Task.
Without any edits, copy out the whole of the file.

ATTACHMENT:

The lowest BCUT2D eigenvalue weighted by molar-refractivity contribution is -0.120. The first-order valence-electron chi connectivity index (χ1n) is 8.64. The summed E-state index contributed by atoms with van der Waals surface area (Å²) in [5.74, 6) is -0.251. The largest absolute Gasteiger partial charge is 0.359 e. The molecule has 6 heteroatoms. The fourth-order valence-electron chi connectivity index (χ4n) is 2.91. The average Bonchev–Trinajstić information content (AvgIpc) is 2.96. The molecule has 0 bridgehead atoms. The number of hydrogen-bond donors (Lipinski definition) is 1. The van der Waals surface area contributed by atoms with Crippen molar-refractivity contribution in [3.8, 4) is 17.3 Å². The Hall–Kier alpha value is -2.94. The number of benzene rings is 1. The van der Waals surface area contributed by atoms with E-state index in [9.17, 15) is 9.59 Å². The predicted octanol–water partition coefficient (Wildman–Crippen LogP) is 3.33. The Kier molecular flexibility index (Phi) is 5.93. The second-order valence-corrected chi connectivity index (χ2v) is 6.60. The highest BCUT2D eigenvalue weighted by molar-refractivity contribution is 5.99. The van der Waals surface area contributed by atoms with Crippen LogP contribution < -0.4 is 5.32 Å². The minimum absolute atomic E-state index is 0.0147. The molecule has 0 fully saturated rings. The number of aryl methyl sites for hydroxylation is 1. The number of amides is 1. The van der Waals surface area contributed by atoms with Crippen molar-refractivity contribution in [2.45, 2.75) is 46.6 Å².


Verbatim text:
The lowest BCUT2D eigenvalue weighted by molar-refractivity contribution is -0.120. The first-order valence-electron chi connectivity index (χ1n) is 8.64. The summed E-state index contributed by atoms with van der Waals surface area (Å²) in [5.74, 6) is -0.251. The largest absolute Gasteiger partial charge is 0.359 e. The molecule has 6 heteroatoms. The fourth-order valence-electron chi connectivity index (χ4n) is 2.91. The average Bonchev–Trinajstić information content (AvgIpc) is 2.96. The molecule has 0 bridgehead atoms. The number of hydrogen-bond donors (Lipinski definition) is 1. The van der Waals surface area contributed by atoms with Crippen molar-refractivity contribution in [3.8, 4) is 17.3 Å². The Hall–Kier alpha value is -2.94. The number of benzene rings is 1. The van der Waals surface area contributed by atoms with E-state index in [9.17, 15) is 9.59 Å². The predicted octanol–water partition coefficient (Wildman–Crippen LogP) is 3.33. The Kier molecular flexibility index (Phi) is 5.93. The second-order valence-corrected chi connectivity index (χ2v) is 6.60. The highest BCUT2D eigenvalue weighted by molar-refractivity contribution is 5.99. The van der Waals surface area contributed by atoms with Crippen LogP contribution < -0.4 is 5.32 Å². The minimum absolute atomic E-state index is 0.0147. The molecule has 0 fully saturated rings. The number of aryl methyl sites for hydroxylation is 1. The number of amides is 1. The van der Waals surface area contributed by atoms with Crippen molar-refractivity contribution in [2.45, 2.75) is 46.6 Å².